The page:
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From David Robinson <>
Subject Re: project plan
Date Sun, 14 Jul 1996 17:41:11 GMT
On Fri, 12 Jul 1996, Michael Douglass wrote:

> On Fri, 12 Jul 1996, Randy Terbush wrote:
> > Hmmm. I was think that I remember you (Alexei) posting some *simple*
> > benchmarks of an early apache-XX that was no faster than the current
> > code. Since we're pre-forking, forking really isn't much of an issue
> > except during significant increases in demand on the server pool.
> Hmm..  I guess I'm just taking the general conception (gee, didn't we
> just go through a "general conception" on malloc?) that threads make
> servers and the like faster.  However, you are probably more than
> correct in saying that pre-forking helps a great deal...  And when I
> sit here and just "think" about the issue, the pre-forking does sound
> like it would be no slower than having threads; and since the
> pre-forked server handles numerous requests at a time it goes to prove
> that forking vs. threads would be pretty similar in responsiveness.
> (And it is responsiveness that counts with a service like this;
> browsers don't care how long it takes your web server to launch up as
> long as they don't have to wait.)
> Having thought that, what would the benefit of a threaded server be?
> (Other than to say that apache is multithreaded...)

1. In terms of response time, Apache is not significantly slower than any 
   single-process server that I have seen.

2. Rst's server is NOT MULTI-THREADED. I think it would be a big mistake
   on the part of the group to suggest to the world that it was.
   The best description is 'single process', 'single process/single thread'
   or, (if you must) 'multiple user-level threaded'. 'Multi-threaded' means
   multiple kernel threads in a single process, at least, that's what it
   means to the vast majority of programmers.

3. A single process (whether single- or multi-threaded) server is not 
   signifcantly faster than a pre-forking server. There is, however,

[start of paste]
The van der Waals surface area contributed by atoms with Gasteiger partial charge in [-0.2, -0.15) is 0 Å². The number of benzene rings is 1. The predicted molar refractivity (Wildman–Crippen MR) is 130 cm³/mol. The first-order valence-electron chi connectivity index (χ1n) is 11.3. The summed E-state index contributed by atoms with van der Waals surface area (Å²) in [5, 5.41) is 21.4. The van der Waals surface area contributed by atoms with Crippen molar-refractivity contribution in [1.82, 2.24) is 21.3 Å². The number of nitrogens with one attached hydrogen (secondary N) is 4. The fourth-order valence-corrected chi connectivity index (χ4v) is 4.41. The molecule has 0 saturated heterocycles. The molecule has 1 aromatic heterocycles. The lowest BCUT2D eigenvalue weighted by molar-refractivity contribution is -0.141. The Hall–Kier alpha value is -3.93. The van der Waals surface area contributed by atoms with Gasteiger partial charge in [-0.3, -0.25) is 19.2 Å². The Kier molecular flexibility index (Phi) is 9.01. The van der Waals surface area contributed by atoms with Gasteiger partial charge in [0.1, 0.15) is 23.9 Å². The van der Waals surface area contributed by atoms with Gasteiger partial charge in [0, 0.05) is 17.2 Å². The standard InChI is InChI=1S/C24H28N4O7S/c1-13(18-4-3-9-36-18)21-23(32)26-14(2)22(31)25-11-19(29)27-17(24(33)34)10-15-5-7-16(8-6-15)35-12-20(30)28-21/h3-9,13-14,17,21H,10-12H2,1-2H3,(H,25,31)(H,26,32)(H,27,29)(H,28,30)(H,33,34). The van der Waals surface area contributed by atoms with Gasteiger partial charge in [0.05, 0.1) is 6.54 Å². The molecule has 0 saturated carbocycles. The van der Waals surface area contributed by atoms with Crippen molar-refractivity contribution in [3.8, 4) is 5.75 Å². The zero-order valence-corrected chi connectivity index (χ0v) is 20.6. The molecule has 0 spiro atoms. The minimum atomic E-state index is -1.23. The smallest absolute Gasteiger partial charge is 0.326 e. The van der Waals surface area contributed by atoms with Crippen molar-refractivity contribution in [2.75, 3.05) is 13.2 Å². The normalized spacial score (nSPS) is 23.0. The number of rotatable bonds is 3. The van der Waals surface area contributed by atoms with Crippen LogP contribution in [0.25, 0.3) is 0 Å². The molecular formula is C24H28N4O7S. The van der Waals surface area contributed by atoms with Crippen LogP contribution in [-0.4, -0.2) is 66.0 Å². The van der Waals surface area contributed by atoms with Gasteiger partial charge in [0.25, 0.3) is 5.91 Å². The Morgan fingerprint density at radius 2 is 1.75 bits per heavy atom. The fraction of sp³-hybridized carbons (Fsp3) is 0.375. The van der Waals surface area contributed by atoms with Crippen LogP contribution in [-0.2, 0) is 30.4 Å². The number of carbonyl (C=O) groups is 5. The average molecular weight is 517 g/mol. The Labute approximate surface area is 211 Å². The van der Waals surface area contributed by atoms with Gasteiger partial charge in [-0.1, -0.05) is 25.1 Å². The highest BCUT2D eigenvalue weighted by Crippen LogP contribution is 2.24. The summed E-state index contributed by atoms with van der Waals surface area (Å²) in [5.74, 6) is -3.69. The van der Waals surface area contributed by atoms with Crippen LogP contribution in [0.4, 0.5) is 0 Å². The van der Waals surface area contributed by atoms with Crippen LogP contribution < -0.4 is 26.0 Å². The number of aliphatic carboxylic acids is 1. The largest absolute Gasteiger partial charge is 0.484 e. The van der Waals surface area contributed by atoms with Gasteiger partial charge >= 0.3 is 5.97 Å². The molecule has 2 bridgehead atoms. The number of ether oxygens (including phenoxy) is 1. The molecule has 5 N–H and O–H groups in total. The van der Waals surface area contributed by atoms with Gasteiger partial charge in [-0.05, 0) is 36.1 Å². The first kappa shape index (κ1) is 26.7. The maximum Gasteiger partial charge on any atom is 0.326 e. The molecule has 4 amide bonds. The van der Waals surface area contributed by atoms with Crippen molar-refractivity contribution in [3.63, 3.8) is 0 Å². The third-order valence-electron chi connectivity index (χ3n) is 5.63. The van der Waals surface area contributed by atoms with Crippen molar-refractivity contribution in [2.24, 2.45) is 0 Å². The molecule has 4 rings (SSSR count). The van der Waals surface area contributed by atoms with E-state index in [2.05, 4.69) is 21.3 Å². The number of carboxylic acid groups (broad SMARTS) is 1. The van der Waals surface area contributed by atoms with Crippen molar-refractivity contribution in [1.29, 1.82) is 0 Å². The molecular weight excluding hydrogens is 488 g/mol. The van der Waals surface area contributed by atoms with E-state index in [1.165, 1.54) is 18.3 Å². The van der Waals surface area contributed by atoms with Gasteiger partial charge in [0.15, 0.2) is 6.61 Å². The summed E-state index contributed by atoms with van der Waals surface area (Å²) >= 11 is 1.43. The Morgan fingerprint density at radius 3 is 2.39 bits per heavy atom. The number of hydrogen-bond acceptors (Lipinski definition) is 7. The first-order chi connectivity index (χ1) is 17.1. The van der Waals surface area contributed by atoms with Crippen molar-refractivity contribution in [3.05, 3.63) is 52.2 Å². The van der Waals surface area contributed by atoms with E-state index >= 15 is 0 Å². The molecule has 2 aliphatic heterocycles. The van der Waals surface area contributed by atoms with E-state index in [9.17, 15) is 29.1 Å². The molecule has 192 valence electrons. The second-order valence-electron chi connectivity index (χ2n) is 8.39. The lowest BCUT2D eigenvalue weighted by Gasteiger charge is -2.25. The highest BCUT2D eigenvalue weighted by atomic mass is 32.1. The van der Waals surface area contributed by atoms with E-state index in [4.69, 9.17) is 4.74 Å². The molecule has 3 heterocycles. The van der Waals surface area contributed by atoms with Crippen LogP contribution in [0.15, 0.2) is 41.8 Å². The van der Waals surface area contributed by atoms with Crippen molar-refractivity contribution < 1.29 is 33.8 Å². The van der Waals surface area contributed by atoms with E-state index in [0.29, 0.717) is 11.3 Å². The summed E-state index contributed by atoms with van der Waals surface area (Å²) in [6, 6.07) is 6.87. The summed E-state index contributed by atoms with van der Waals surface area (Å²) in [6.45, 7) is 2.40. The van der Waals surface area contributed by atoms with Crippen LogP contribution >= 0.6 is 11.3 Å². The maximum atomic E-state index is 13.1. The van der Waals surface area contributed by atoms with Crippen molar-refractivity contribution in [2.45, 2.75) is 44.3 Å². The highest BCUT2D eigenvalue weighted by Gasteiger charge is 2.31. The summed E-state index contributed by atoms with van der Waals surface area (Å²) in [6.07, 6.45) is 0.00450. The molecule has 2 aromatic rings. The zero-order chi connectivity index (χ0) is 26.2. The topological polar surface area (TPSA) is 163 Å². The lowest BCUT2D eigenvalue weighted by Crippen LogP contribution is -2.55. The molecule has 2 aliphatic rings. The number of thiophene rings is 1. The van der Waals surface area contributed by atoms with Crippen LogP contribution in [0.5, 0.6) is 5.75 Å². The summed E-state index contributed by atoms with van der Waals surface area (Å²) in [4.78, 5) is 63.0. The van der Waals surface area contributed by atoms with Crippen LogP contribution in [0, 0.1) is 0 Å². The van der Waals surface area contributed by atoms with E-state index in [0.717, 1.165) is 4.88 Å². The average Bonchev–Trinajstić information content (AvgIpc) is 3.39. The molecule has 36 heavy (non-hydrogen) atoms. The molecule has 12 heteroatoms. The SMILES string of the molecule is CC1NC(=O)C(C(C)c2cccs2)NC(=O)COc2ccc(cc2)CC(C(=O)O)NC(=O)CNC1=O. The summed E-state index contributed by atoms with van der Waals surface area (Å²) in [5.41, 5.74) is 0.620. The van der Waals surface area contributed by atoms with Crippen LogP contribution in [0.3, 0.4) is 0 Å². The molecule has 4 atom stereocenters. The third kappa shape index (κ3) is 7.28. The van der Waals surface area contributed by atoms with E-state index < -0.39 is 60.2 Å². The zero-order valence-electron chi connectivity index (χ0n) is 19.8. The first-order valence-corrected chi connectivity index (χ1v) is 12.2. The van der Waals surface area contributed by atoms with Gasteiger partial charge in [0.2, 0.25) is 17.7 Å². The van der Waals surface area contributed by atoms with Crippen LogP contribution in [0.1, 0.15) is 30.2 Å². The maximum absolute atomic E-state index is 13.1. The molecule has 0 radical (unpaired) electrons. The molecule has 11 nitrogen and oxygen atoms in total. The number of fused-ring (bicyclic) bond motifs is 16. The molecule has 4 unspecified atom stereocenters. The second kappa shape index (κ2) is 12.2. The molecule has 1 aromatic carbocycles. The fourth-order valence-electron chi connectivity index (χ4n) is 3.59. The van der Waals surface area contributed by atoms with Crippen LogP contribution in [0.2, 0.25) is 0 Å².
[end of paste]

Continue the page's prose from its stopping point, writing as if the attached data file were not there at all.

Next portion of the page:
some advantage in reduced context-switch rates (for very highly loaded
   servers). The reduced memory usage is almost never significant.

4. A single process/single-threaded server will be signficantly slower
   on multiple-CPU machines, which are actually rather common. Of course,
   this need not be a problem if you change it to a small-n group of
   processes each handling several requests.

5. A single process/single-threaded model can be much slower if it ever
   blocks in a system call. Whether this happens depends on the cleverness
   of the programmer, (and the unluckiness). For some sites, this is
   a big loose. For example, cambridge astronomy's web server NFS mounts
   some web pages from disks around the site. (Pages with low hit rates.)
   It would be unfortunate for the whole web server to stop because
   it is blocked in an open() for a page that is read once per hour.

So what _are_ the advantages of a multi-threaded (user or kernel) server?
As has been pointed out, HTTP-NG servers would be easier to code using
threads. There are several ways to achieve this.

1. Use kernel threads.

Advantages: The natural way of solving the problem. Very robust, efficient.
The future-proof solution. A POSIX threads standard exists, so porting
between MT platforms should not be hard. An MT Apache probably already 

Disadvantages: Threads are not available on legacy systems. Although not
dominant on the web, they are dominant in this group. 8-)

2. Use multiple, communicating processes.

Advantages: Could be made portable and robust.

Disadvantages: Harder to code. A pain supporting three communication methods
(mmap, shmem and pipes). Less efficient.  Outdated coding. No prototype 
exists. (Though some experience through the scoreboard mechanism.)

3. Use a single process with user-level threads.

Advantages: Efficient. Not too hard to port. A prototype exists.

Disadvantages: Less robust. Some systems may be difficult to port. Outdated
coding. Not ideal for multiple-CPU hardware.

I think that the best stratagy is to design a multi-threaded server, but
with fallback support for clunky Unixes via one of the other approaches.


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